Becoming Post Digital – #SEDAConf #SEDApostdigital

On Friday I took part in Helen Beetham’s flipped Being Post Digital keynote on the final day of this year’s SEDA conference. I’m still applauding SEDA and Helen on having the courage to try something new at during a conference keynote. If you want to find out more about the structure and pre-keynote activities have a look at Helen’s blog.

Using Collaborate Helen was not only able to allow those of us not attending the conference on Friday to join in, but also to bring in some other voices (George Roberts and yours truly) to add some remote comments to the ongoing discussions along with David Baume (who was in “da room”).  The chat in the online room was pretty lively, as was twitter, as were the discussions in the conference centre itself. From a remote perspective Helen did a fantastic job of dealing with not only some of inevitable technical glitches but also summarising and feeding backwards and forwards from the real room to the online room, and look at the twitter stream.   A sure sign of a (post) digital practitioner!

Dealing with different spaces and places was a central tenant to Helen’s talk.  It is very difficult to be active in three places at once and you could argue that it is probably never necessary.  Speaking for myself I have found being in two places (the “here and not here” Helen referred to in her talk) particularly during conferences, has given me a far richer experience and interaction with the issues being discussed. Twitter acts as my note taking and as a conduit for others not at the conference.  I have been doing it for so long now it is almost second nature.  It is something I become more comfortable with the more I did it. Conferences are still, imho, one of the best places to understand how to use twitter.

Recently I have been experimenting with visual note taking. This forces me to listen and synthesis in a different way. I do miss somethings as I am drawing and I have to store other things until I find the right way to represent them, or not as the case may be. It’s not as interactive a process as tweeting but it does provide me with a different prompt and recall of an event. If other people like the pictures then that’s fine too.

Here’s my sketch note from the session. (Confession I did redo this after the session itself as speaking, being in the online chat, tweeting and drawing is something I need to practice a bit more).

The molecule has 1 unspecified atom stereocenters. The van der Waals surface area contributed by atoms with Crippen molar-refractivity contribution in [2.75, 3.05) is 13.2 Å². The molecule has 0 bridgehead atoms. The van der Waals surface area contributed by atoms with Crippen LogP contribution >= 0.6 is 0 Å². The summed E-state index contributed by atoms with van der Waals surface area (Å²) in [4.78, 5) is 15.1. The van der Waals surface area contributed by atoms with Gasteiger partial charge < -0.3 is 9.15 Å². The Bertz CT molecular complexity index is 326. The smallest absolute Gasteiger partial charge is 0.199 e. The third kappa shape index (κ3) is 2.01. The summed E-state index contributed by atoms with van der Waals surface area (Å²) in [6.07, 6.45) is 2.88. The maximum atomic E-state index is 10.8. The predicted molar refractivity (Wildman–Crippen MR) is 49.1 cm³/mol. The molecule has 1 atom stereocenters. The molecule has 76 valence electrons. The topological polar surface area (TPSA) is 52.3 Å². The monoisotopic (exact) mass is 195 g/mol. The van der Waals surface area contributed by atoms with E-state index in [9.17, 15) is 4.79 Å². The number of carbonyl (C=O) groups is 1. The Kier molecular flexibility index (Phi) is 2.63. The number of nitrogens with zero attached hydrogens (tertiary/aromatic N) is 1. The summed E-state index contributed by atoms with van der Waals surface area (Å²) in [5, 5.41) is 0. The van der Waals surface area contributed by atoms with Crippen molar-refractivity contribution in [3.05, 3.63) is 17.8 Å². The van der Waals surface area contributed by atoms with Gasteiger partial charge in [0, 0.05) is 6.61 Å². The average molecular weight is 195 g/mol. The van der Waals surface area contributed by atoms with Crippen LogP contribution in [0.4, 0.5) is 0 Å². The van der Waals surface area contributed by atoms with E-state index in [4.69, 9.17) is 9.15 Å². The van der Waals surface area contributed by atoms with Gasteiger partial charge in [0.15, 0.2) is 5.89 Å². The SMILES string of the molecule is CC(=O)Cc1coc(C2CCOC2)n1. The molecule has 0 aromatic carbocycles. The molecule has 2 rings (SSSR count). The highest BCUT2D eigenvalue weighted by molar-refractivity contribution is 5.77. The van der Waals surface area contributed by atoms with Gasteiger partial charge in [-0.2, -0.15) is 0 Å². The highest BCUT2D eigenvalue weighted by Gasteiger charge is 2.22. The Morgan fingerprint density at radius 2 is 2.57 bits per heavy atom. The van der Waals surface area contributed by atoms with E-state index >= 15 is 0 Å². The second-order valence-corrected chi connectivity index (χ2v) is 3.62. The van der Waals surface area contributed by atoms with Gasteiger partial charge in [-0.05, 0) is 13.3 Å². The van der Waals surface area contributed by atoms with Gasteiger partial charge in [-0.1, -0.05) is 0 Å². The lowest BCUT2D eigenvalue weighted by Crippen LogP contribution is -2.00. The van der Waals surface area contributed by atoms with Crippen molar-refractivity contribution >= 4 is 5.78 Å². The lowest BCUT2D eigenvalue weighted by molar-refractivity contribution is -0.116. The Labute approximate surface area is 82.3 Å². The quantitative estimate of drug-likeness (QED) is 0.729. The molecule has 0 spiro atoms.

sketch notes from Helen Beetham keynote

During the session there were a number of grumbles about the value of faceless voices (mea culpa – there had been some bandwith problems before I spoke so I went for audio only), how difficult it was to follow the chat and  twitter, a call for a move to slow reading (in the manner of the slow movement).  As the twitter stream was buzzing with “porosity”,  there was also some mention in the conference room itself of feelings of inadequacy in terms of using technology.  Whilst I do sympathise with this view,  Helen is a very skilled, talented and intelligent presenter, I did find it fascinating that a group of educational developers who seem perfectly at home, and excited by theories of threshold concepts and troublesome knowledge, weren’t a bit more open to trying technologies that troubled them.  Being online can be scary and confusing, but so is life.

We certainly don’t need to use technology all of the time, but I firmly believe it can be a very powerful enabler for enriching and enhancing learning.  Experimentation in safe places, such as the SEDA conference, is really important too to help us all find, and extend our comfort zones. After all isn’t that what education is all about?

15 comments

  1. Thanks Sheila!
    I’m catching up with the tweets etc now. On Friday and Saturday I was at #solo14. The first days had sessions live-streamed with mainly panels at the front of the room followed by audience questions. The second day had an unconference format and was much more discursive. These sessions weren’t streamed. I noticed some tweets from people not there suggesting that the lack of streaming was exclusionary. This is something I have been thinking about more recently. I think that as much as possible the experience of those who are in the room shouldn’t be compromised to benefit those not in the room. There is a balance there. Bringing in the views of those not in the room can be beneficial for all, but if streaming necessitates formats closer to ‘sage on the stage’ rather than workshops or small group discussions when that is what is necessary then it is not fair to compromise the experience of those who are there. And as such I think not live-streaming all sessions on Saturday was probably a good decision.